It is important to note that the representation of interoceptive information through the insula might drive an intense motivation not only to seek reward but also to avoid punishment. As mentioned earlier, evidence shows that the insula has a role in the emotional experience of pain. Thus, intensifying the motivation to avoid painful stimuli can be accomplished through excitatory projections from the insula to regions that are involved in initiating and invigorating aversive motivated actions, such as the more posterior regions of the striatum. This formulation can be supported by more recent functional neuroimaging evidence [124126] indicating that both the insula and more posterior areas of the striatum play a part in aversive motivational learning.

Future directions

Since our initial finding on the effects of insula lesions on smoking addiction, several authors have suggested that the interoceptive functions of the insula might be important for addiction [7,12,127], although they have only discussed these functions in general terms. Here, we propose a specific model in which interoceptive (i.e. bodily) effects of drug-use rituals are encoded by the insula and are integrated into explicit motivational processes that promote addiction, such as conscious urges and the decision to relapse. We also address the role of learning and the dopamine system in these processes.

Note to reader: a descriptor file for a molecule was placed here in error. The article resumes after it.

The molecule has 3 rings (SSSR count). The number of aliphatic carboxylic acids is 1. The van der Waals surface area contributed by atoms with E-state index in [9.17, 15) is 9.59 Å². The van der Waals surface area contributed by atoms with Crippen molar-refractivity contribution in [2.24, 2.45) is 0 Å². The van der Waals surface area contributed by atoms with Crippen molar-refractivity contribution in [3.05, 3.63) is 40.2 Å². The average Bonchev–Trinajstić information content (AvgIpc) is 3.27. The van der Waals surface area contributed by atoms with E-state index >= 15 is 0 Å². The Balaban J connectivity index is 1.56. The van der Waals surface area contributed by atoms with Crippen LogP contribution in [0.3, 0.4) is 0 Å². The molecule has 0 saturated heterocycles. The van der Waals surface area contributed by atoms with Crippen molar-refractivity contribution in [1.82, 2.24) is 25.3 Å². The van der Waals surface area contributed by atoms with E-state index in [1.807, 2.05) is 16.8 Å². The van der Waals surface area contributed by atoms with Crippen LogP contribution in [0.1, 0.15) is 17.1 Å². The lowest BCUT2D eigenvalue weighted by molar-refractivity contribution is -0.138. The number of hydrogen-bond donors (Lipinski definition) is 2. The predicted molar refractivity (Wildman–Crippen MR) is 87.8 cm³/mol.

Much of this model remains to be substantiated through direct experimentation. Future experiments might use functional brain imaging to examine the neural systems that are engaged by the interoceptive effects of drug use because these are distinct from the CNS effects of drug use. Doing so will require tools to isolate the interoceptive effects of drug use from the CNS effects of drug use, such as denicotinized cigarettes and drug analogs and antagonists that do not cross the blood–brain barrier. Such tools can be combined with functional imaging to probe the neural systems that become engaged when addicted and non-addicted individuals are exposed to the interoceptive effects of drug use. These systems might also be probed by animal models that explicitly address the interoceptive effects of drug use. In addition, future experiments might address the neural systems that derive pleasure from the interoceptive effects of drug use, how memories for these interoceptive effects are formed and recalled, and how these processes contribute to conscious urges and the decision to relapse. Additional experiments might examine the role of the CNS effects of drug use (i.e. dopamine release) in modulating these processes.